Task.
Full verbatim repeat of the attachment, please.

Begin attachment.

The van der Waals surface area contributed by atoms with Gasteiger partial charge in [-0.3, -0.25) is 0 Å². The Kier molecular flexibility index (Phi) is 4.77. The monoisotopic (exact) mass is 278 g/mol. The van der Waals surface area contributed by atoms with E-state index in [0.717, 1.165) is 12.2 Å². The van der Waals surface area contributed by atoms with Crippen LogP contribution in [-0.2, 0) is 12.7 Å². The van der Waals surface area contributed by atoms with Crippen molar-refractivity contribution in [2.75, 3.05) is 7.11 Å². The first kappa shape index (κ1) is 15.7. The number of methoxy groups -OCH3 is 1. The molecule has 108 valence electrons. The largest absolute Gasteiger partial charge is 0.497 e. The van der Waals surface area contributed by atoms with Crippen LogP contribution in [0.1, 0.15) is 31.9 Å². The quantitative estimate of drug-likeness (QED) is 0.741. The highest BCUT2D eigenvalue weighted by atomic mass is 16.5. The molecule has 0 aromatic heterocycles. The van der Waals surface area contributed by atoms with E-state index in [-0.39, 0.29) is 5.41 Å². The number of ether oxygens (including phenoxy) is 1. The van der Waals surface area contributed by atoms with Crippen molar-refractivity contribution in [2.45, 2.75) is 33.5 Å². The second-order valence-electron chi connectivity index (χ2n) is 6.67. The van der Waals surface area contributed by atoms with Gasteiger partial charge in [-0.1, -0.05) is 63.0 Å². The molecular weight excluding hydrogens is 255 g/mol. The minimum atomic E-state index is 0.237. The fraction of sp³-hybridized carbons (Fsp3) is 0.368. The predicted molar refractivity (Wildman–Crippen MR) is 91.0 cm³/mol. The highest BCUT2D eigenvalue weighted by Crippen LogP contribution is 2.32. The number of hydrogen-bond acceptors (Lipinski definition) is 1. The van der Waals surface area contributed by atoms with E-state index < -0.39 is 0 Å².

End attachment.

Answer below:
The van der Waals surface area contributed by atoms with Gasteiger partial charge in [-0.3, -0.25) is 0 Å². The Kier molecular flexibility index (Phi) is 4.77. The monoisotopic (exact) mass is 278 g/mol. The van der Waals surface area contributed by atoms with E-state index in [0.717, 1.165) is 12.2 Å². The van der Waals surface area contributed by atoms with Crippen LogP contribution in [-0.2, 0) is 12.7 Å². The van der Waals surface area contributed by atoms with Crippen molar-refractivity contribution in [2.75, 3.05) is 7.11 Å². The first kappa shape index (κ1) is 15.7. The number of methoxy groups -OCH3 is 1. The molecule has 108 valence electrons. The largest absolute Gasteiger partial charge is 0.497 e. The van der Waals surface area contributed by atoms with Crippen LogP contribution in [0.1, 0.15) is 31.9 Å². The quantitative estimate of drug-likeness (QED) is 0.741. The highest BCUT2D eigenvalue weighted by atomic mass is 16.5. The molecule has 0 aromatic heterocycles. The van der Waals surface area contributed by atoms with E-state index in [-0.39, 0.29) is 5.41 Å². The number of ether oxygens (including phenoxy) is 1. The van der Waals surface area contributed by atoms with Crippen molar-refractivity contribution in [2.45, 2.75) is 33.5 Å². The second-order valence-electron chi connectivity index (χ2n) is 6.67. The van der Waals surface area contributed by atoms with Gasteiger partial charge in [-0.1, -0.05) is 63.0 Å². The molecular weight excluding hydrogens is 255 g/mol. The minimum atomic E-state index is 0.237. The fraction of sp³-hybridized carbons (Fsp3) is 0.368. The predicted molar refractivity (Wildman–Crippen MR) is 91.0 cm³/mol. The highest BCUT2D eigenvalue weighted by Crippen LogP contribution is 2.32. The number of hydrogen-bond acceptors (Lipinski definition) is 1. The van der Waals surface area contributed by atoms with E-state index < -0.39 is 0 Å².